Sri Aurobindo provides an insightful overview of the development of the religious impulse in humanity. “Faced with the sense of a Power or perhaps a number of Powers greater and higher than himself by whom his life in Nature is overshadowed, influenced, governed, man naturally applies to it or to them the first primitive feelings of the natural being among difficulties, desires and dangers of that life,–fear and interest. The enormous part played by these motives in the evolution of the religious instinct is undeniable, and in fact, man being what he is, it could hardly have been less; and even when religion has advanced fairly far on its road, we see these motives still surviving, active, playing a sufficiently large part, justified and appealed to by Religion herself in support of her claims of man.”
When the human being is beset by and overwhelmed by forces of Nature and huge movements of energy both in the physical world and even in human society, the first impulse is to reach out to those forces, personify them and try to propitiate them to save, protect and support one in the face of impending disaster. But religious impulse does not subsist on the energy of fear alone. Desire also plays a part, and humanity then prays to God or Gods (in whatever form they may take depending on the various religious traditions) to provide for one’s well-being, satisfy one’s desires, or provide a path for salvation in some future heaven or in the next lifetime!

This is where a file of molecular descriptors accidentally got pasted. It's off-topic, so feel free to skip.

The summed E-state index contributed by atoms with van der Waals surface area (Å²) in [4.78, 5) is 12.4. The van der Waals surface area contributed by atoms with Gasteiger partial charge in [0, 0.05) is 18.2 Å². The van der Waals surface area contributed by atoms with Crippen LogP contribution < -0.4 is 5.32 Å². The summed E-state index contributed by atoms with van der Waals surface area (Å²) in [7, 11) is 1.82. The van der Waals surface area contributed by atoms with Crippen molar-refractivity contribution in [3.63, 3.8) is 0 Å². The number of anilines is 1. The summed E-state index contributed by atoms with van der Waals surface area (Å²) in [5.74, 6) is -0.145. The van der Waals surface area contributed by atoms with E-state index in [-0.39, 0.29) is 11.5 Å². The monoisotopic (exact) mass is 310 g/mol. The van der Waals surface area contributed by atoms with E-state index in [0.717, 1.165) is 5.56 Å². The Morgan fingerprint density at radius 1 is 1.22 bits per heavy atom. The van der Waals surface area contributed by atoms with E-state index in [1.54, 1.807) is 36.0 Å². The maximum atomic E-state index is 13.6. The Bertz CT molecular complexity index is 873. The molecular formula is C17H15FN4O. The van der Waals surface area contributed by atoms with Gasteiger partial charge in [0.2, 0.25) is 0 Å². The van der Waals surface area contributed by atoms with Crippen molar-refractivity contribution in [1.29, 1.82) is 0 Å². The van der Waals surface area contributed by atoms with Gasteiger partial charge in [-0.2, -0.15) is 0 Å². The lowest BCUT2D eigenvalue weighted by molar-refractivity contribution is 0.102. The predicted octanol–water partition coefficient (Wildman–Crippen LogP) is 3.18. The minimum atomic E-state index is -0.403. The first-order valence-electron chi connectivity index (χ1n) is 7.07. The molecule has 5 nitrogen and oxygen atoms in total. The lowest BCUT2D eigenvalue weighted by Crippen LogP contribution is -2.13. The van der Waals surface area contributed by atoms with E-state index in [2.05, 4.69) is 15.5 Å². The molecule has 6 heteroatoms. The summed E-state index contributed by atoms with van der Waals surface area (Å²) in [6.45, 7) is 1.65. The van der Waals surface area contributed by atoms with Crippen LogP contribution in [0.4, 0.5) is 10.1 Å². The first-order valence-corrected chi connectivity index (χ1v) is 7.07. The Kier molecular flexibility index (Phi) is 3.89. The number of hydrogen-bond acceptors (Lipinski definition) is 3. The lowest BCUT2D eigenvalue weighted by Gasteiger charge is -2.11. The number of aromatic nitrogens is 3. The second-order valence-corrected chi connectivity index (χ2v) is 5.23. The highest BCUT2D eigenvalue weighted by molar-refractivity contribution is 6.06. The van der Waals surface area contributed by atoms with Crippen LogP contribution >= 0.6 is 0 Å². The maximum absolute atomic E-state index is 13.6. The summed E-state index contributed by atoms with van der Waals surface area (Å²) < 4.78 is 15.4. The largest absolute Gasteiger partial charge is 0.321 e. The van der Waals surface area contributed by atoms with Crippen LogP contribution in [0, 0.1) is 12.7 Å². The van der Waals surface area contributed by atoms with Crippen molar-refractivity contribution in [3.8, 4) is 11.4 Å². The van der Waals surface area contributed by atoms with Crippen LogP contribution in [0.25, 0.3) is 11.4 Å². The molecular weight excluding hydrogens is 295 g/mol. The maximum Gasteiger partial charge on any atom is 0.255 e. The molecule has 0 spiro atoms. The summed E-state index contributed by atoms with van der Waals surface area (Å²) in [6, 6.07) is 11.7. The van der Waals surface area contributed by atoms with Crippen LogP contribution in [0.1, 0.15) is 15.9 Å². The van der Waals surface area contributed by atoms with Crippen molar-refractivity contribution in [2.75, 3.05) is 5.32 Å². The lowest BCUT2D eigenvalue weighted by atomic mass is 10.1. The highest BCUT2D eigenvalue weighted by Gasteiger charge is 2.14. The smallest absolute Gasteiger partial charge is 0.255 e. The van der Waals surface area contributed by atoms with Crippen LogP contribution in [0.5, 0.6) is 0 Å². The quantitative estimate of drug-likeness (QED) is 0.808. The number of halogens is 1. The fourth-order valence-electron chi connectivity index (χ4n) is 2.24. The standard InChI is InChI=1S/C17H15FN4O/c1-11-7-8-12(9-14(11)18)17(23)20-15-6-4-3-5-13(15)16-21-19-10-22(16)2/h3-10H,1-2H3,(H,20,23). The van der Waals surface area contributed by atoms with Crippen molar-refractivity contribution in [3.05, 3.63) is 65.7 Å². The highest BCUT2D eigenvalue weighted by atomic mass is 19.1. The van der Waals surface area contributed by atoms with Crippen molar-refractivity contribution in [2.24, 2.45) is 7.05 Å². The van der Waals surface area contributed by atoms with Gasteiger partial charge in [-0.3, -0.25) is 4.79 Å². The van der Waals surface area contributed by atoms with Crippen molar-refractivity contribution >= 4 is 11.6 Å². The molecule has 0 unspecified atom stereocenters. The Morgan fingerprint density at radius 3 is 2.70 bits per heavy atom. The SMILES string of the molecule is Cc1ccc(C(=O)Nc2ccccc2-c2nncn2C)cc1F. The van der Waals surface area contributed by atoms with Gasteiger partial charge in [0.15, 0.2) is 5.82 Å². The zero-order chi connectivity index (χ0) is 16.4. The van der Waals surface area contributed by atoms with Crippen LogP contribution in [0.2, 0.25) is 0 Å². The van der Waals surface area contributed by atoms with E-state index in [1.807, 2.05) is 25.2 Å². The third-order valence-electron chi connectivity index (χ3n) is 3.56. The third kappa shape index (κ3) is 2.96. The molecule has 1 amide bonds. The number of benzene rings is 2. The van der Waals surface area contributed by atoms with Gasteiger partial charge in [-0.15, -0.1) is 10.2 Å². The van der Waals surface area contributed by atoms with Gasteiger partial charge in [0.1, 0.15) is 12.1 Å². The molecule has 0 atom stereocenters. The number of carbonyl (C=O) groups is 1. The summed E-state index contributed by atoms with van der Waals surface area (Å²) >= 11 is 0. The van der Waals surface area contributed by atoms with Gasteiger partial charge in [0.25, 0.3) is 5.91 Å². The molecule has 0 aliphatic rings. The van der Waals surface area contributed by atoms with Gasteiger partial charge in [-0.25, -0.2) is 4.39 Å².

As the individual begins to reflect on how things happen, and begins to recognize that there are Powers at work that move the events that mark his life-experience, he tries to get into contact with those Powers: “As soon, then, as he comes to sense a Power behind all this which can influence or determine action and result, he conceives of it as a dispenser of boons and sufferings, able and under certain conditions willing to help him or hurt, save and destroy.”
For much of humanity, these represent the underlying motive springs behind the practice of religion. Some of this is done with direct appeals for specific results, but some is couched in broader terms and higher ideals, yet nevertheless still founded on the vital impulses of fear and desire that are the characteristic of the vital being of man.
Sri Aurobindo, The Synthesis of Yoga, Part Three: The Yoga of Divine Love, Chapter 2, The Motives of Devotion, pp. 529-530